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House speaker Nancy Pelosi intends to bring the Waxman-Markey bill to a vote on Friday over the objections of farm- and coal-state Democrats and almost all Republicans, figuring that she has the votes to pass it. Then it will go to the Senate, where everyone expects it will die. The opposition complains that the bill, which would impose caps on emissions alleged to be causing global warming, will raise the price of energy, especially electricity, which is simply stupid in the midst of a recession. The blow would fall heavily on the states whose coal provides most of our electricity and on rural areas where electric costs have the most impact. The bill aims to ameliorate these effects by allowing emitting plants to continue for a while by buying permits or allowances from other producers whose emissions are below their allowances—hence “cap and trade.”

Of course the setting of allowances is highly subject to special pleading and dealing. Already the vote-seeking compromises in the bill have outraged environmental purists. Expect a continuous mess. If you liked credit default swaps, you’ll really love the emissions trading market—if it should ever come to pass.

Meanwhile on the international scene climate politics is slouching toward Copenhagen in December, where a successor to the ineffective Kyoto treaty is supposed to be enacted. At this point most sage observers expect this project to fail. Endless preliminary negotiations have been unable to resolve the differences. No agreement will pass our Congress without firm emissions control commitments from China and India, which aren’t going to happen. The European Union, once the proud leader in climate policies (by its own estimation) is in internal disarray. Japan, home to Kyoto, has proposed such a small emissions reduction target for itself that they have almost opted out of the debate. Russia has gone them one better: By picking a 1990 baseline, before the collapse of the Soviet Union’s economy, they figure they can actually continue to increase their emissions and still claim a long-term reduction.

The Chinese, brilliantly cynical, and joined by India and a number of African states, have hit upon a perfect non-starter: The climate problem was created by the West, the industrialized nations, so they should fix it, cutting their emissions to forty percent below 1990 levels, until the developing nations have had a chance to catch up. Anyway, Chinese per capita emissions are so far smaller than the West’s that to curb their development would be grossly unfair. Finally, say the Chinese, the West should give them, free of charge, billions of dollars in climate control technology. They know perfectly well that this is a recipe for economic suicide by the West, so their demands seem to be posturing either as a start to bargaining, or more likely to excuse their determination to continue their growth path without restrictions.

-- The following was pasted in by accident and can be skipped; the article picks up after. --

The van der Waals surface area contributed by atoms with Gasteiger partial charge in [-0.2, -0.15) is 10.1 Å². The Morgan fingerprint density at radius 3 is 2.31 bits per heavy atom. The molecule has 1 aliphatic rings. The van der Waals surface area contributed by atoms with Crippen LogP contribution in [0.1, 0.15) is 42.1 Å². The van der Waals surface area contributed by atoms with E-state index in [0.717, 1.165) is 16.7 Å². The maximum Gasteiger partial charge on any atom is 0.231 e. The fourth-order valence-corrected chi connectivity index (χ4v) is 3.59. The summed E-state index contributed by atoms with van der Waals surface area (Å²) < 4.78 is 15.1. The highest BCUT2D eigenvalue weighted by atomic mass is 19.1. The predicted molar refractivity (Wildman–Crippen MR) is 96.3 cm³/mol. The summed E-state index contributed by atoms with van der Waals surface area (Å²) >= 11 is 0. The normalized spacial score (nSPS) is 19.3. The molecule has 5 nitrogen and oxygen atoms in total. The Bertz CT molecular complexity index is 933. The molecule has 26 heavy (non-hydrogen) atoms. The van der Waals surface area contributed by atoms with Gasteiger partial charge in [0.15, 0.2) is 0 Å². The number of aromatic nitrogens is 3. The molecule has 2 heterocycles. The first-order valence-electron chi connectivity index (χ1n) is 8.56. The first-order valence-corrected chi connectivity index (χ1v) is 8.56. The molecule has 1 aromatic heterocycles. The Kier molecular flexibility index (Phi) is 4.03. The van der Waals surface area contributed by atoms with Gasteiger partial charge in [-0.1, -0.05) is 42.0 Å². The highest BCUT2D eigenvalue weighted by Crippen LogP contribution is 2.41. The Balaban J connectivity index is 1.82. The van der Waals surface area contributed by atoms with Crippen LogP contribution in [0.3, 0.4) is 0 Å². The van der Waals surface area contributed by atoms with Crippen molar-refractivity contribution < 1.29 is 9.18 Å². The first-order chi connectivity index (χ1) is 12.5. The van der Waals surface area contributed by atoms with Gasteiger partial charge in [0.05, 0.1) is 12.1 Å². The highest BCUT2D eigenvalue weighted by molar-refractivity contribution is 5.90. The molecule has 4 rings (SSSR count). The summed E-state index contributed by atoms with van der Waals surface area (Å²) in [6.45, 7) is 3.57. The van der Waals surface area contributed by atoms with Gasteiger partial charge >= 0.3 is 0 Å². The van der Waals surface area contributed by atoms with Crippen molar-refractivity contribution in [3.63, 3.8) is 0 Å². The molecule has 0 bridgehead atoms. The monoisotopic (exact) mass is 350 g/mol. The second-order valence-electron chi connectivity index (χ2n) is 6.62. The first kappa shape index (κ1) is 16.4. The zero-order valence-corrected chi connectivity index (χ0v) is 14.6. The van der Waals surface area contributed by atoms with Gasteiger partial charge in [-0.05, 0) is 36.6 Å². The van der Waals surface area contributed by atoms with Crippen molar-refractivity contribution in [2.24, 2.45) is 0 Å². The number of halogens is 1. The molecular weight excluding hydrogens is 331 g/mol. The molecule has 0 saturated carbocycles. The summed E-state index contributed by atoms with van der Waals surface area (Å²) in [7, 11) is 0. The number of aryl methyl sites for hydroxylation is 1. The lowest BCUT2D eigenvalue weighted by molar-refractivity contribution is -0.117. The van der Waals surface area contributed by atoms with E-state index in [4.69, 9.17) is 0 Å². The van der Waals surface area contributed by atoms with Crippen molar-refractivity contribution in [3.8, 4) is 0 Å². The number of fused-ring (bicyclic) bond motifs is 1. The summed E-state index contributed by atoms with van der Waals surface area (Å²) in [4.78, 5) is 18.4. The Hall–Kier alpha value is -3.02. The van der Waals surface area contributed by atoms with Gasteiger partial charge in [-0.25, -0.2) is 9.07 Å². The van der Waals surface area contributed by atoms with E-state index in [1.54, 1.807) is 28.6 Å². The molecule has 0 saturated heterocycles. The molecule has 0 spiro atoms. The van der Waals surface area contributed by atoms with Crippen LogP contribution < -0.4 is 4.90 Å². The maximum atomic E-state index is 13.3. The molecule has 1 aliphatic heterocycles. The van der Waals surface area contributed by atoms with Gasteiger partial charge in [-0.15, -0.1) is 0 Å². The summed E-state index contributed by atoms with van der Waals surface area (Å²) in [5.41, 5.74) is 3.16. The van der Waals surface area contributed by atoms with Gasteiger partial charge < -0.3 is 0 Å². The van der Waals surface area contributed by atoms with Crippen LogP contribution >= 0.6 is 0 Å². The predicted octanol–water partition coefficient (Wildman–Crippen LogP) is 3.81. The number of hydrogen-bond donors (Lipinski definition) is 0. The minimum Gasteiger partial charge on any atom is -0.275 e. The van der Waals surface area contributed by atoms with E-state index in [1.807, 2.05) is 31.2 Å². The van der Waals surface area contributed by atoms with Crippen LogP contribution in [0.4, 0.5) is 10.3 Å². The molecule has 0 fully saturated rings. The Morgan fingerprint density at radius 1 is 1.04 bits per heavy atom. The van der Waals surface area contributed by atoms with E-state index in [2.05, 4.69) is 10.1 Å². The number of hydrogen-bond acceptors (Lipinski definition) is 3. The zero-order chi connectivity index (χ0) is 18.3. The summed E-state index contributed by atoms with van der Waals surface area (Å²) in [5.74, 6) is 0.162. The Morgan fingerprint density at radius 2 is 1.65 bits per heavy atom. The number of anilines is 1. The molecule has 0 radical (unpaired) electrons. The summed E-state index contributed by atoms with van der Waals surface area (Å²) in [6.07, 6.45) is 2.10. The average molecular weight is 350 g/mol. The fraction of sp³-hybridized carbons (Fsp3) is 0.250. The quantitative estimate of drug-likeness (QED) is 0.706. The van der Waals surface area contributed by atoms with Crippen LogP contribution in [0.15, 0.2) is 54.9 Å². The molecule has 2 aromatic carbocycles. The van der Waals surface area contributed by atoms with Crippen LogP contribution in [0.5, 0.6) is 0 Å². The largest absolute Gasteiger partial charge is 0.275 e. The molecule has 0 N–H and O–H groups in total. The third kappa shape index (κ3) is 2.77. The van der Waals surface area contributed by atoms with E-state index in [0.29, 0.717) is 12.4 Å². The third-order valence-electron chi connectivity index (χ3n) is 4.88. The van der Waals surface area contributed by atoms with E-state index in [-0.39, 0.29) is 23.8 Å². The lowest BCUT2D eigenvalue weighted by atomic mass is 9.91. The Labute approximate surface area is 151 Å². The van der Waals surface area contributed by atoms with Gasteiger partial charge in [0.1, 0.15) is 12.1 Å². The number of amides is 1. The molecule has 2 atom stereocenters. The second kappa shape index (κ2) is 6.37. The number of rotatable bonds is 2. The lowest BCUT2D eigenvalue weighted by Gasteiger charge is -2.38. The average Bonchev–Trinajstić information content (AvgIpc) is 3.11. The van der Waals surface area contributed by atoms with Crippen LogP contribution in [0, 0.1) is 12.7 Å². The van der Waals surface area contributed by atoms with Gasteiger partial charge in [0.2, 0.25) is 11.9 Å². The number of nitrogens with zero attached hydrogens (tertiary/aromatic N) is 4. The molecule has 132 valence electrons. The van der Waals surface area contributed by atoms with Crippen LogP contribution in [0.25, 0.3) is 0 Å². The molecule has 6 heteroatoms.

All this diplomatic turmoil is proceeding against a backdrop of growing public indifference. So the alarmist community has reacted predictably by issuing ever more apocalyptic statements, like the federal report ”Global Change Impacts in the United States” issued last week which predicts more frequent heat waves, rising water temperatures, more wildfires, rising disease levels, and rising sea levels—headlined, in a paper I read, as “Getting Warmer.” This is mostly nonsense, and it is certainly not “getting warmer.” The earth stopped warming in 1998 and since 2002 has been getting slightly cooler. Sea ice in the arctics is growing. Sea levels are not rising faster than their usual steady tiny pace. The incidence of severe storms is not increasing. And so on. If you want to worry about the climate, worry about colder weather and lower crop yields as the sun remains unusually quiet.

For heaven’s sake, climate people, pay attention to real life, real time data and not your wobbly and unreliable computer models.

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